Rick's Tuba Page

My Tuba Family

The current stable comprises seven horns, some too new for this picture. Each has a story. At least the stories are interesting to me.

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The big boy on the left is a Miraphone 186-4U BBb contrabass tuba. Miraphones are sort of out-of-fashion these days, for some reason. I don't care. This is one of the best BBb 4/4 German-style horns ever made, to my ears anyway.

The story of this horn is in the trading I had to do to get it. I started with a Besson Stratford, given me by a band director who thought it would be easier than hauling it to the dumpster. I'd fixed up that old Besson, with leadpipe mods and shortened tuning slides so that it had a hope of playing in tune some of the time. In its modified state, it was worth slightly more than junk, and I traded it for a cheapie valve trombone. I traded that for a like-new Musica F tuba at an unlikely Army surplus store in San Antonio, Texas. Musica was an instrument maker in Austria who assembled parts made usually by Czech companies. This one bore details extremely similar to Cerveny and Amati tubas of the 1980's. It was a typical small German-style F tuba, okay in the high register but a real oinker down low.

In the meantime, I'd purchased a Sanders BBb as a demonstrator. This horn was a stencil name of Custom Music Company, and was made by the Amati Group in Czeckoslovakia before the fall of the Iron Curtain. Cerveny horns of the same vintage are identical. That horn was a lot better than its price tag indicated, with a large bore and light, hollow rotary valves. But it wasn't durable, and it collected several dents while I owned it. I had also built a tuning stick to fix some of its more interesting intonation problems.

One of my section mates in a band wanted to switch to CC, and he had his eye on a brand-new VMI (in their first year in the U.S.). But he didn't have the scratch. He wanted to trade his Miraphone BBb for the VMI, but I told him that two horns would make better trade fodder than one. I said, "If you are going to be dissatisfied with a BBb anyway, you might as well be dissatisfied with my Sanders, plus my Musica F (I had already bought the Yamaha F by that time), and let me have your Miraphone. When it comes time to trade, you'll do just as well, and you'll know how to play F tuba." To my surprise, he bit hard on that bait, and we did the trade.

But the Miraphone was tired and in need of an overhaul. The valve linkages were clattery, and the horn was dented in many places. I was quite happy to own it, though. A Miraphone had been a dream instrument in my school days, and I finally had one. Tolerating its many problems was just the price to be paid. I immediately built ball-and-socket linkages for it (as I have on many horns for myself and others).

Then I had the opportunity to try out a new horn being imported by Orpheus Music when they still carried tubas. It was a Vespro, and even though it came at a lower price point than a Miraphone, it was an endearing instrument for a player like me. It had many fewer problems than the Miraphone, though it required a tuning stick for the C and D on the staff, which I later built. And it was recommended by my teacher, so I bought it.

I took the Miraphone to a local repair craftsman (Jubilee Music in San Antonio), and, ah, invited him to overhaul it for cheap. He did the job, with the big savings coming from leaving the horn in bare brass. The advantage to leaving it in bare brass (at least for me without the ears to hear a sonic difference) is that the technician doesn't have to file and polish nearly so much metal off the horn. When I got it back six months later, I found that it was the horn I kept taking to gigs. All the problems were fixed. I sold the Vespro. The repair technician did an odd thing, though. he reinstalled the bell 90 degress clocked from its original position, with the label pointing to the right. It, um, sounds better than way (that's my story and I'm sticking with it).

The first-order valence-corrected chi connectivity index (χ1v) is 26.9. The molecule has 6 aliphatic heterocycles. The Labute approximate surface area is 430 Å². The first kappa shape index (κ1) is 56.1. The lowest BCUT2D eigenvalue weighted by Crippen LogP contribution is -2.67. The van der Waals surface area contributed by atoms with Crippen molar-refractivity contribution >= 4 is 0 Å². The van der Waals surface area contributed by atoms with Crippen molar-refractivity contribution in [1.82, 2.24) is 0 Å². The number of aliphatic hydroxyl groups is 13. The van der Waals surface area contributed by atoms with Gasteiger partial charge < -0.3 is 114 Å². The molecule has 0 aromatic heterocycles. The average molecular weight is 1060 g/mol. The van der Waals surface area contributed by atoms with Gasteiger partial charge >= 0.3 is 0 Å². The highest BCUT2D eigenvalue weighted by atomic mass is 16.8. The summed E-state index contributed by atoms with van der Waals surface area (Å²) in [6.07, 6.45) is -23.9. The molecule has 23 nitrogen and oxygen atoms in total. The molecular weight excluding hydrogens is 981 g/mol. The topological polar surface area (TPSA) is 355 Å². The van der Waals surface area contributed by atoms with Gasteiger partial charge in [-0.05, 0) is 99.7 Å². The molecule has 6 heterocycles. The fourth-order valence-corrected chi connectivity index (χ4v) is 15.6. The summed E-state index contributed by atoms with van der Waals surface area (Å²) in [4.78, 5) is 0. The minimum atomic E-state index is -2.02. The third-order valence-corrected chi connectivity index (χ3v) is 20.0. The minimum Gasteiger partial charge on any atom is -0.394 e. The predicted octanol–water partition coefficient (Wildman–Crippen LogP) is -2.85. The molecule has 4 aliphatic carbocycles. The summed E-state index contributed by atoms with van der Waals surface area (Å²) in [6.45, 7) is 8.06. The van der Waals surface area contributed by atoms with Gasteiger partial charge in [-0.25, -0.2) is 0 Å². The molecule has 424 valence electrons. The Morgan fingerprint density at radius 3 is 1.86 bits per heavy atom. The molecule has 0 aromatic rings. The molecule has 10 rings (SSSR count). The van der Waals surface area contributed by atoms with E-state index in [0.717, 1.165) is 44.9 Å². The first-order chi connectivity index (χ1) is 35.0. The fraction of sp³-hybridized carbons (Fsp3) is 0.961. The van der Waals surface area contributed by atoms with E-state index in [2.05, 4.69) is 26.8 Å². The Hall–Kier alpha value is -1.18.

Here's another view of the Miraphone:

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The smallest member of the collection is an old F. A. Reynolds euphonium. This is a classic American tenor tuba. They would have called it a baritone horn in those days, but by any measure it is very similar to a modern euphonium. Frank Reynolds made pistons for the H. N. White Company, who made King tubas in the early days. He left White in 1937 to form his own company in Cleveland. This horn was made in his first or second year. Since that time, the Reynolds company has been bought and sold several times, and stopped making professional horns. Not so this restored euphonium. It has a smooth, mellow sound, not at all dark like a modern Willson or Besson, but clearly a euphonium sound, even when I attempt to play it. This horn was restored by Pete Rodriquez in San Antonio, and is almost like new.

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The Reynolds is not my only euphonium, though. I have no picture to post at the moment, but the euphonium I play when I'm asked to play euphonium is an old Besson New Standard. The New Standard was the precursor to the Sovereign, to which it is identical. It's a good compensating euphonium, but it came to me in rather terrible condition. I replaced the bottom bow with one from a Yamaha 321, fixed several leaks, had the sawed-off fourth-valve stem replaced by Dillon Music, and did my best to return the pliers-gouged bell to the proper shape. It's too ugly to show you, but it plays well enough to make me feel good about the few hundred dollars I spent on it.